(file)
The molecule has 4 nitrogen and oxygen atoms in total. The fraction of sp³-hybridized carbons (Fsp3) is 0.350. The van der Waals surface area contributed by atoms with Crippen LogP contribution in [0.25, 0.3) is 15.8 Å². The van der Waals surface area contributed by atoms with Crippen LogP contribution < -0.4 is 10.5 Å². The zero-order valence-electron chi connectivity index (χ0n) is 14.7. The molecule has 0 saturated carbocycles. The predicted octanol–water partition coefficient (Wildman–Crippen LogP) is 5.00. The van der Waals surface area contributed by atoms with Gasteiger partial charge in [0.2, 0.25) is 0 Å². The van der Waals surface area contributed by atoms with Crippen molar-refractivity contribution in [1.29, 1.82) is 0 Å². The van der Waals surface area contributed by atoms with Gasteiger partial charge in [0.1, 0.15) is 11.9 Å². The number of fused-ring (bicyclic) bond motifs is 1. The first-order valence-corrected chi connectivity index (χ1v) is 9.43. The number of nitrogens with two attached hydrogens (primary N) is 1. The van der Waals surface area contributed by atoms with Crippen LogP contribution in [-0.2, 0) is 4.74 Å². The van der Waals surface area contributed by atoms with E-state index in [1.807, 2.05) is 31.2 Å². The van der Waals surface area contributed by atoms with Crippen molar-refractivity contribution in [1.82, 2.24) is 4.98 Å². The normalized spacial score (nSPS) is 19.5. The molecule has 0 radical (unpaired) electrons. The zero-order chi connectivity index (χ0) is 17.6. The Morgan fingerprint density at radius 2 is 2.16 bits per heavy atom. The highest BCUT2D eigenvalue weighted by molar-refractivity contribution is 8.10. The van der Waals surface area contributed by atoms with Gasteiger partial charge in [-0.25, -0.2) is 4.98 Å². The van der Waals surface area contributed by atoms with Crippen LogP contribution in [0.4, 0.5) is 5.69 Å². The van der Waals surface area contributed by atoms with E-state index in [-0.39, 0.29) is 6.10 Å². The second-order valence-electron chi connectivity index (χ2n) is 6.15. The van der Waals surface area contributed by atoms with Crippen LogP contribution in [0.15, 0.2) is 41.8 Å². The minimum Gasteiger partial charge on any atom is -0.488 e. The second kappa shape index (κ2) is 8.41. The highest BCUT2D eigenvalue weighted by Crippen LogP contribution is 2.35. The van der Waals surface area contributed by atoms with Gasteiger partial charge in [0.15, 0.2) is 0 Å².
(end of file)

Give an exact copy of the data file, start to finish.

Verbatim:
The molecule has 4 nitrogen and oxygen atoms in total. The fraction of sp³-hybridized carbons (Fsp3) is 0.350. The van der Waals surface area contributed by atoms with Crippen LogP contribution in [0.25, 0.3) is 15.8 Å². The van der Waals surface area contributed by atoms with Crippen LogP contribution < -0.4 is 10.5 Å². The zero-order valence-electron chi connectivity index (χ0n) is 14.7. The molecule has 0 saturated carbocycles. The predicted octanol–water partition coefficient (Wildman–Crippen LogP) is 5.00. The van der Waals surface area contributed by atoms with Gasteiger partial charge in [0.2, 0.25) is 0 Å². The van der Waals surface area contributed by atoms with Crippen molar-refractivity contribution in [1.29, 1.82) is 0 Å². The van der Waals surface area contributed by atoms with Gasteiger partial charge in [0.1, 0.15) is 11.9 Å². The number of fused-ring (bicyclic) bond motifs is 1. The first-order valence-corrected chi connectivity index (χ1v) is 9.43. The number of nitrogens with two attached hydrogens (primary N) is 1. The van der Waals surface area contributed by atoms with Crippen LogP contribution in [-0.2, 0) is 4.74 Å². The van der Waals surface area contributed by atoms with E-state index in [1.807, 2.05) is 31.2 Å². The van der Waals surface area contributed by atoms with Crippen molar-refractivity contribution in [1.82, 2.24) is 4.98 Å². The normalized spacial score (nSPS) is 19.5. The molecule has 0 radical (unpaired) electrons. The zero-order chi connectivity index (χ0) is 17.6. The Morgan fingerprint density at radius 2 is 2.16 bits per heavy atom. The highest BCUT2D eigenvalue weighted by molar-refractivity contribution is 8.10. The van der Waals surface area contributed by atoms with Gasteiger partial charge in [-0.25, -0.2) is 4.98 Å². The van der Waals surface area contributed by atoms with Crippen LogP contribution in [0.4, 0.5) is 5.69 Å². The van der Waals surface area contributed by atoms with E-state index in [-0.39, 0.29) is 6.10 Å². The second-order valence-electron chi connectivity index (χ2n) is 6.15. The van der Waals surface area contributed by atoms with Crippen LogP contribution in [0.15, 0.2) is 41.8 Å². The minimum Gasteiger partial charge on any atom is -0.488 e. The second kappa shape index (κ2) is 8.41. The highest BCUT2D eigenvalue weighted by Crippen LogP contribution is 2.35. The van der Waals surface area contributed by atoms with Gasteiger partial charge in [0.15, 0.2) is 0 Å².